Original Paper

European Biophysics Journal

, Volume 40, Issue 6, pp 761-774

The DFPase from Loligo vulgaris in sugar surfactant-based bicontinuous microemulsions: structure, dynamics, and enzyme activity

  • Stefan WellertAffiliated withTU Berlin, Institut für Chemie, Stranski-Laboratorium für Physikalische und Theoretische Chemie Email author 
  • , Brigtte TierschAffiliated withInstitut für Chemie, Universität Potsdam
  • , Joachim KoetzAffiliated withInstitut für Chemie, Universität Potsdam
  • , André RichardtAffiliated withWehrwissenschaftliches Institut für Schutztechnologien–ABC-Schutz
  • , Alain LappAffiliated withLaboratoire Léon Brillouin, C.E.A.-C.E.N. Saclay
  • , Olaf HoldererAffiliated withJülich Center for Neutron Scattering, FRM II Garching
  • , Jürgen GäbAffiliated withBlum-Scientific ServicesInstitute of Pharmaceutical Chemistry, Phillipps University Marburg
  • , Marc-Michael BlumAffiliated withTU Berlin, Institut für Chemie, Stranski-Laboratorium für Physikalische und Theoretische ChemieBlum-Scientific ServicesBioscience Division, Los Alamos National Laboratory
  • , Christoph SchulreichAffiliated withPhysikalische und Biophysikalische Chemie
    • , Ralf StehleAffiliated withSoft Matter und Funktionale Materialien, Helmholtz-Zentrum Berlin für Materialien und Energie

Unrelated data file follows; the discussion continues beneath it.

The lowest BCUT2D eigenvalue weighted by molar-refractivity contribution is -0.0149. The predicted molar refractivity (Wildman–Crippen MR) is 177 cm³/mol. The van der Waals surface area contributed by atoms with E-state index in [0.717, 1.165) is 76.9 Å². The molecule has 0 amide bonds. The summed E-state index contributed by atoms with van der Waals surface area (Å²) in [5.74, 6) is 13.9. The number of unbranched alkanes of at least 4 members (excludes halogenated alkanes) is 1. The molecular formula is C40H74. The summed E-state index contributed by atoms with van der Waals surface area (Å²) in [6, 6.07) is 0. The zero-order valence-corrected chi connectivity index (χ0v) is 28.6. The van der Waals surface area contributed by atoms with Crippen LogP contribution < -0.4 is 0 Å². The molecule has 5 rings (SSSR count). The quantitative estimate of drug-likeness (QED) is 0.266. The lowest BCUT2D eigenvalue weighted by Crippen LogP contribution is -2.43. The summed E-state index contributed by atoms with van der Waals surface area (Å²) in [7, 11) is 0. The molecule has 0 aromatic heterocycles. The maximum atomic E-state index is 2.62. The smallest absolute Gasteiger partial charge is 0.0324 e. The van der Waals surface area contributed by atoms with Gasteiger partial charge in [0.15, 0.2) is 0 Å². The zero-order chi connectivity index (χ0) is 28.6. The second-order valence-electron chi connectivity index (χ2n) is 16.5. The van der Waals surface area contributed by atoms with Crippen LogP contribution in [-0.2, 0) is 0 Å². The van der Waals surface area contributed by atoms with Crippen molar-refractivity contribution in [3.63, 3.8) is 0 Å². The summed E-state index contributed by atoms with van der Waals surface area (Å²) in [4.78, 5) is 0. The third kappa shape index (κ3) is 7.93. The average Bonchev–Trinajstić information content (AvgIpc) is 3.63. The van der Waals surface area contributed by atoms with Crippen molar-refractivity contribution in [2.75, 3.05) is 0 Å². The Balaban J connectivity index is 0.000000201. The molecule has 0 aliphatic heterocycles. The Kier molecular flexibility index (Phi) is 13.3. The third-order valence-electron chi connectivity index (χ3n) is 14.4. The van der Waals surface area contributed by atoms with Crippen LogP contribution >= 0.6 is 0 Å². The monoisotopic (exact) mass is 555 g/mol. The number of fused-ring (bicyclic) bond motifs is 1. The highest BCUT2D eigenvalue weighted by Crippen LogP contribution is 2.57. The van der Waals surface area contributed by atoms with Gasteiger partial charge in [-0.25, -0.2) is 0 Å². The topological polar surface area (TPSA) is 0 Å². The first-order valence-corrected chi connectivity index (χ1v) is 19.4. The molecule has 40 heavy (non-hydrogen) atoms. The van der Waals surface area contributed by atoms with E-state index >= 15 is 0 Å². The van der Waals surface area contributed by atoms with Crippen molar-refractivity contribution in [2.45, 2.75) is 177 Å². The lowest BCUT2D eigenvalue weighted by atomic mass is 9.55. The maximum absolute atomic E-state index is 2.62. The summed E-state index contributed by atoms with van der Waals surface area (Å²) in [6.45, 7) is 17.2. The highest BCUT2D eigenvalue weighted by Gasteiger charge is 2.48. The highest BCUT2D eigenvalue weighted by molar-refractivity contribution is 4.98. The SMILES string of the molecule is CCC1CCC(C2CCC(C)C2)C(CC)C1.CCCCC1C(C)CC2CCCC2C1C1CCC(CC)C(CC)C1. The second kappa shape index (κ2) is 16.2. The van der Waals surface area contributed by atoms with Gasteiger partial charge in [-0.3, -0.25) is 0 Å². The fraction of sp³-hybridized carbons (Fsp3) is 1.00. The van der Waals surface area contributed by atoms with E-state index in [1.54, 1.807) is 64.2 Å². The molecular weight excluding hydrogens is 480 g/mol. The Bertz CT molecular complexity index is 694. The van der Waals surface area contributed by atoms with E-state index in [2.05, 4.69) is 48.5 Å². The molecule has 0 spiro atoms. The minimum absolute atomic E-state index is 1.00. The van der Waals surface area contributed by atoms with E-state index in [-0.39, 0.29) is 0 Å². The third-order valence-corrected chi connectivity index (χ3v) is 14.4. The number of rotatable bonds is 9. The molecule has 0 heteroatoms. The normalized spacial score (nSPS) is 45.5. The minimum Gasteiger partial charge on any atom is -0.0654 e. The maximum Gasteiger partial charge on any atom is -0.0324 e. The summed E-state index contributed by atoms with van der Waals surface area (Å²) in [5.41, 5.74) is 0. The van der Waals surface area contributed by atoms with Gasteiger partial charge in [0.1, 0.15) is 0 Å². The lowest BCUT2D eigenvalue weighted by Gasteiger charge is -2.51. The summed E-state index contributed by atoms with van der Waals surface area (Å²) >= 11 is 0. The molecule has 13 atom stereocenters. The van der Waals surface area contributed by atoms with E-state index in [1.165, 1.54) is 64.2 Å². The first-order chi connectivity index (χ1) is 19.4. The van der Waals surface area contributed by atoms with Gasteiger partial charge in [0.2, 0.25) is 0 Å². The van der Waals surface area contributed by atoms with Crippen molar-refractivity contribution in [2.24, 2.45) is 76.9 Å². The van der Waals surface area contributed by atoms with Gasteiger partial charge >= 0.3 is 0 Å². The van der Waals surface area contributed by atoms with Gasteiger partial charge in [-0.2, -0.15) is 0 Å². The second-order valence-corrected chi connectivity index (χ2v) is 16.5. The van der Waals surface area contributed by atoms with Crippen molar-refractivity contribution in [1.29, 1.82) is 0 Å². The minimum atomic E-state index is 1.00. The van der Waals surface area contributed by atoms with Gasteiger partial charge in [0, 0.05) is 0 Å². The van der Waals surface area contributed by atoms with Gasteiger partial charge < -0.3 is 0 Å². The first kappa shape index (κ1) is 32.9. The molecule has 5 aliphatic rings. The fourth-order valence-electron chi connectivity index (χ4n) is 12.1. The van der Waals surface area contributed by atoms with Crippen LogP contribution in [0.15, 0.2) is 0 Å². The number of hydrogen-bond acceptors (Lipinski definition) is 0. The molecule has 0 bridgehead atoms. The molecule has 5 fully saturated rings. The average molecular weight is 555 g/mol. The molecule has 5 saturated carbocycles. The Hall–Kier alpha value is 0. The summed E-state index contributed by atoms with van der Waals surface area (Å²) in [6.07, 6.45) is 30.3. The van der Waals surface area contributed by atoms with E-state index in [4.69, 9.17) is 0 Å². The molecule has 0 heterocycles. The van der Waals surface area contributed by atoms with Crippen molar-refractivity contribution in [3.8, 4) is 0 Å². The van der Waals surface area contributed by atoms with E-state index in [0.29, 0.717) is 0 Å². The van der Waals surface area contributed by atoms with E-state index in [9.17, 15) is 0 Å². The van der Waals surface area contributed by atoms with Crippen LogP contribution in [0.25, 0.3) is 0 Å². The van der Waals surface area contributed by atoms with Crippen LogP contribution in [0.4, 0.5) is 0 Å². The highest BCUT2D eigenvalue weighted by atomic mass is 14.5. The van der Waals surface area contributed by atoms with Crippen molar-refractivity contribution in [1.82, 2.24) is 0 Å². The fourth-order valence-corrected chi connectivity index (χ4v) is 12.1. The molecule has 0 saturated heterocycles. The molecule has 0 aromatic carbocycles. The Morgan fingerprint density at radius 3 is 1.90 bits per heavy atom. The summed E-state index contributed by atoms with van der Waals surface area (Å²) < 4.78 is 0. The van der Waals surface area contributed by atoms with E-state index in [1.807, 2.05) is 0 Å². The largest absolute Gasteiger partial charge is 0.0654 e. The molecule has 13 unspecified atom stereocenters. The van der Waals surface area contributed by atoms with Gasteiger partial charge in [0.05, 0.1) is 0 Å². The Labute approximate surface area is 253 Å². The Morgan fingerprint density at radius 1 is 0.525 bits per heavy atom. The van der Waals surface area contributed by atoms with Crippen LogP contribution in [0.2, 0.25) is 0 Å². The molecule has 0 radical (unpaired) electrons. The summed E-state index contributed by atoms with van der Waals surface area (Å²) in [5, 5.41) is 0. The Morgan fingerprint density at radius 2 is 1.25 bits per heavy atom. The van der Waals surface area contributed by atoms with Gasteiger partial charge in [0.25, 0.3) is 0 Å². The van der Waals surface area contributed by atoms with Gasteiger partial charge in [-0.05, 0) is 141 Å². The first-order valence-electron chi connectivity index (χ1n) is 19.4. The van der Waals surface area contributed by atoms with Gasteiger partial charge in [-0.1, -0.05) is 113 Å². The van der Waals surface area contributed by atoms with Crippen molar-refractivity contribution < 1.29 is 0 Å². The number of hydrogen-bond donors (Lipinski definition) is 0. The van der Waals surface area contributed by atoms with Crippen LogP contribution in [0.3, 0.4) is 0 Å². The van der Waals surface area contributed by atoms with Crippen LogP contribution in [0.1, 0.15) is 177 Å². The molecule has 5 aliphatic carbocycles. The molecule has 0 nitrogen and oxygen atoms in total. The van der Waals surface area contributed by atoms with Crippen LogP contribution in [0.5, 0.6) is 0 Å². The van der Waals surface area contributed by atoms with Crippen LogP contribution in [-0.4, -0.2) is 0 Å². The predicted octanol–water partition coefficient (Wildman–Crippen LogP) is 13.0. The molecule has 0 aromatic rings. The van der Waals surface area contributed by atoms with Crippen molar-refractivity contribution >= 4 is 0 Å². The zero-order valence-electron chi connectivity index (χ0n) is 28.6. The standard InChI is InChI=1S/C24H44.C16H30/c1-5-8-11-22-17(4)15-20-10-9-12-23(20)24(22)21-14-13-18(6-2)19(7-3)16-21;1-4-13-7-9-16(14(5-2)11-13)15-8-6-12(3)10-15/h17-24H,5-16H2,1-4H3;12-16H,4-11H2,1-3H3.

• , Thomas HellwegAffiliated withPhysikalische und Biophysikalische Chemie Email author 

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The enzyme diisopropyl fluorophosphatase (DFPase) from the squid Loligo vulgaris is of great interest because of its ability to catalyze the hydrolysis of highly toxic organophosphates. In this work, the enzyme structure in solution (native state) was studied by use of different scattering methods. The results are compared with those from hydrodynamic model calculations based on the DFPase crystal structure. Bicontinuous microemulsions made of sugar surfactants are discussed as host systems for the DFPase. The microemulsion remains stable in the presence of the enzyme, which is shown by means of scattering experiments. Moreover, activity assays reveal that the DFPase still has high activity in this complex reaction medium. To complement the scattering experiments cryo-SEM was also employed to study the microemulsion structure.


Dynamic light scattering Neutron spin echo Microemulsion Enzyme catalysis SANS Protein structure